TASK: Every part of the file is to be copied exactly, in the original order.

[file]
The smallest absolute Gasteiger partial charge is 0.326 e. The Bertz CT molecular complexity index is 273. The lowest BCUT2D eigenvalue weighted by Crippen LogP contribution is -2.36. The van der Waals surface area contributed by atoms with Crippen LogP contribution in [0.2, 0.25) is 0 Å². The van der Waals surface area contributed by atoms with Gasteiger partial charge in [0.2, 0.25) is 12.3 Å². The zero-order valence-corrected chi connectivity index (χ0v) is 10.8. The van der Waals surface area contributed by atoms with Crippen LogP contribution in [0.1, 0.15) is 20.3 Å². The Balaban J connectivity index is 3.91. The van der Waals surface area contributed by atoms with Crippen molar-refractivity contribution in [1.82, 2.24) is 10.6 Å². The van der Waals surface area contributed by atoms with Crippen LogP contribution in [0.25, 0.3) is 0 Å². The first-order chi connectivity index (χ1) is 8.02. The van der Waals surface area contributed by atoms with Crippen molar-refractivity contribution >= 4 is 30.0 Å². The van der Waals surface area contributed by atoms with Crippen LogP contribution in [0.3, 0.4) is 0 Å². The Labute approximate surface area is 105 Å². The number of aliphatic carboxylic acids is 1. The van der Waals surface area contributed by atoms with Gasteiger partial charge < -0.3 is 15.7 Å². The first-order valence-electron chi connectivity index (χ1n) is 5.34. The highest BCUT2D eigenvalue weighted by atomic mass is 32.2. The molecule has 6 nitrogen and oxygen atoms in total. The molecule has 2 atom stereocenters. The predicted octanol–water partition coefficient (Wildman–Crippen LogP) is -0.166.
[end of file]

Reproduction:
The smallest absolute Gasteiger partial charge is 0.326 e. The Bertz CT molecular complexity index is 273. The lowest BCUT2D eigenvalue weighted by Crippen LogP contribution is -2.36. The van der Waals surface area contributed by atoms with Crippen LogP contribution in [0.2, 0.25) is 0 Å². The van der Waals surface area contributed by atoms with Gasteiger partial charge in [0.2, 0.25) is 12.3 Å². The zero-order valence-corrected chi connectivity index (χ0v) is 10.8. The van der Waals surface area contributed by atoms with Crippen LogP contribution in [0.1, 0.15) is 20.3 Å². The Balaban J connectivity index is 3.91. The van der Waals surface area contributed by atoms with Crippen molar-refractivity contribution in [1.82, 2.24) is 10.6 Å². The van der Waals surface area contributed by atoms with Crippen LogP contribution in [0.25, 0.3) is 0 Å². The first-order chi connectivity index (χ1) is 8.02. The van der Waals surface area contributed by atoms with Crippen molar-refractivity contribution >= 4 is 30.0 Å². The van der Waals surface area contributed by atoms with Crippen LogP contribution in [0.3, 0.4) is 0 Å². The Labute approximate surface area is 105 Å². The number of aliphatic carboxylic acids is 1. The van der Waals surface area contributed by atoms with Gasteiger partial charge < -0.3 is 15.7 Å². The first-order valence-electron chi connectivity index (χ1n) is 5.34. The highest BCUT2D eigenvalue weighted by atomic mass is 32.2. The molecule has 6 nitrogen and oxygen atoms in total. The molecule has 2 atom stereocenters. The predicted octanol–water partition coefficient (Wildman–Crippen LogP) is -0.166.